# Accelerometer question

Hi, I;m en engineering student working on a project for my measurements class, whenever you have a 3 AXIS accelerometer anmd the uncertainty is given as +/- 1.5/ 4/ 6/ ect. like in this item pololu.com/catalog/product/766

what are the units for g? are they G’s like in G- force? in newtons? grams?

Hello.

The ±1.5/6g is not an uncertainty, it’s the sensitivity/range of the part. When the accelerometer is configured to ±6g, it can measure accelerations ranging from -6g to +6g, and it is less sensitive than when it is configured to ±1.5g, which measures accelerations over a smaller range (-1.5g to 1.5g) but with a higher resolution.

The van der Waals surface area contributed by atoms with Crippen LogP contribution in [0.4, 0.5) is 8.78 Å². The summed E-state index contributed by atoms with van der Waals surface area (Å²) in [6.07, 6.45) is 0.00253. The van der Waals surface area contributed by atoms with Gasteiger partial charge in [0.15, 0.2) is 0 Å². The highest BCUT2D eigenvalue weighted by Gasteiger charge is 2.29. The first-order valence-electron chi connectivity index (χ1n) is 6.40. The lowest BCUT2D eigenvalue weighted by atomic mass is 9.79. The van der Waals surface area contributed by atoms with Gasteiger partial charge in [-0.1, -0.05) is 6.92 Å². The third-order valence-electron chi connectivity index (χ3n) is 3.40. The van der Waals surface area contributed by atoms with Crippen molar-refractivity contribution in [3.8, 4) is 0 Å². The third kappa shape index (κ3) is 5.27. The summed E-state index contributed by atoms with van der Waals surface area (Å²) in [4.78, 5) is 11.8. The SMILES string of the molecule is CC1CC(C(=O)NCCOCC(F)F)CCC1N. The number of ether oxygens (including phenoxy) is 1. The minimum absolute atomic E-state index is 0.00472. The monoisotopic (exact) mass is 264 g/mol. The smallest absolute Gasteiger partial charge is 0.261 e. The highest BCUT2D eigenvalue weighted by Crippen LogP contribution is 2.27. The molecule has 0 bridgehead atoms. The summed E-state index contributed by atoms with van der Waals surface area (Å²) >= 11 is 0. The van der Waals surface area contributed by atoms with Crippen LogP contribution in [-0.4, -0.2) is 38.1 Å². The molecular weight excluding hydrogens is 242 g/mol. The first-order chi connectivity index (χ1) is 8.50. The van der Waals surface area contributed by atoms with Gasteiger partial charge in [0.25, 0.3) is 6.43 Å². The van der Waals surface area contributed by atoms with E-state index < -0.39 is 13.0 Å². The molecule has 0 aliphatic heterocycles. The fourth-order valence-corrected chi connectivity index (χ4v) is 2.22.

If you look at the datasheet for the part, you can find the zero-g voltage output along with the sensitivity, in terms of volts per g, which means you can convert the voltage output to an acceleration in units of g as:

accel = (Vout - Vzerog) / sensitivity

The units are given in terms of the acceleration of gravity near the surface of the Earth (g). You can easily express g in other units if you want (e.g. 9.80665 m/s^2, 32.174 ft/s^2, ??? parsecs / lunar month / ms).

Using units of g is like using astronomical units (AU) to measure distance or solar masses to measure mass. What are the units for a star’s mass expressed in solar masses? Well, by definition, the units are “solar masses”, but you can still convert it to more familiar/standard units by substituting “solar mass” with the mass of the sun in, say, kilograms.

- Ben